I was on my way to Penfield, NY to visit some friends of my son Ron, and to pick up mail that was being forwarded.
On the way I drove through the minuscule town of LeRoy and found two worthy mentions...
The LeRoy House was not open while I was there but its claim to fame was as the home of Rev. Samuel Hansen Cox in the mid 1850s prior to the Civil War.
Cox was a known and active abolitionist and this home was reputed to be one of the stops on the Underground Railroad.
As I walked through the garden and to the rear of the LeRoy House I found, tucked away out of sight, The Jell-O Museum!
Yes! It is the birthplace of Jell-O
Aunt Louise, this one is for you.
The first 'Red' Jell-O came out in 1897.
Gelatin has been around and used for cooking since the 15th century but was popularized during the Victorian era when someone thought of using fancy molds.
In 1897 a carpenter and cough syrup manufacturer from LeRoy named Pearle Wait trademarked a flavored gelatin dessert he called Jell-O.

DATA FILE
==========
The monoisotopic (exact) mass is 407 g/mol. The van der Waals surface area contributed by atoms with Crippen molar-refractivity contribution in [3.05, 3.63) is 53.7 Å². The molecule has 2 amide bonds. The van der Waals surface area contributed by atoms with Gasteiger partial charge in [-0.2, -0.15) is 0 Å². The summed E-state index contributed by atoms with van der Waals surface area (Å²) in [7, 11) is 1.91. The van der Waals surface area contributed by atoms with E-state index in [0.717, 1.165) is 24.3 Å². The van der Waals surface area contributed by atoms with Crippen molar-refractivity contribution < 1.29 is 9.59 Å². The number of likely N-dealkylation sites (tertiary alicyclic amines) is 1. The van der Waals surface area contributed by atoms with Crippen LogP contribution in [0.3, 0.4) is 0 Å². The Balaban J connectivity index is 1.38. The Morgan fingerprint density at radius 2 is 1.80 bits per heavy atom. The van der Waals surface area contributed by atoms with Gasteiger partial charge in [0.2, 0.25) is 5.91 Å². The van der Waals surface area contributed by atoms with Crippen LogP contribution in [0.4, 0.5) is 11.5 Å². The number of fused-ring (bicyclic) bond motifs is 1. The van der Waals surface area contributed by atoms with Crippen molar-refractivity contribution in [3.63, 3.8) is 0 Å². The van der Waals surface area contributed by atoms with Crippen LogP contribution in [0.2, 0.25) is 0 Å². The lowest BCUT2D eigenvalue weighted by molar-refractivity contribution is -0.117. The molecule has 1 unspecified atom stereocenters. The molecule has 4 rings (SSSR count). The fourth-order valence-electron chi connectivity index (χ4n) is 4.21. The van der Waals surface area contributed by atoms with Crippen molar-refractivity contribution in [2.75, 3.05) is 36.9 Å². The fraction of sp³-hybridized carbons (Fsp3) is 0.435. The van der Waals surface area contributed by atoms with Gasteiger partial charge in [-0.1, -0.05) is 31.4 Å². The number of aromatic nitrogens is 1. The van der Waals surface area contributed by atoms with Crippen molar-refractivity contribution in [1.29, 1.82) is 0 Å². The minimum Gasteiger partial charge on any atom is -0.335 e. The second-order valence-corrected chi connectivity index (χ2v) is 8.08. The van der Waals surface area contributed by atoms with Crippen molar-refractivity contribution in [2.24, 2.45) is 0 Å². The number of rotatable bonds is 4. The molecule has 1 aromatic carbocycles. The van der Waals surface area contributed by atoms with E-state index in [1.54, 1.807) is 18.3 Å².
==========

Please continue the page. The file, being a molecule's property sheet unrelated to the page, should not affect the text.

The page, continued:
"His company struggled until it was eventually sold to a PR genius who used advertising through magazines and banners. The PR huckster' finally enlisted a small army of traveling salesmen who traveled door-to-door and gave away free boxes and cookbooks to housewives and rural grocers."--LeRoy Historical Society
Excerpts from "On the Wagon" by Sid Ward
"As I recall, I was with the Jell-o company in 1915, and rode on a wagon with a salesman who was an ex circus man.
We covered Ohio south of Columbus, hitting towns of 2500 and under. Most of them were under. We started in Xenia on Thanksgiving and worked through the winter, which was probably the ghastliest, coldest job that ever existed outside the trenches... "
"While driving through the country, we were supposed to tack up big canvas signs. This was a sporting proposition, as the farmers were never much in favor of the idea. We were shot at several times by outraged natives but only once with any effectiveness. The bird shot was removed from the salesman at the next town, and the operation charged it up as a veterinary fee--repairs on horses were legitimate expenses--but not repairs on salesmen."
Jell-O was manufactured in LeRoy until 1964 when General Mills bought the company and moved it to Delaware.
Not every flavor caught on but the company has survived through the years.
Probably the best 'huckster' this company ever hired, however, I was surprised to see his picture on the wall.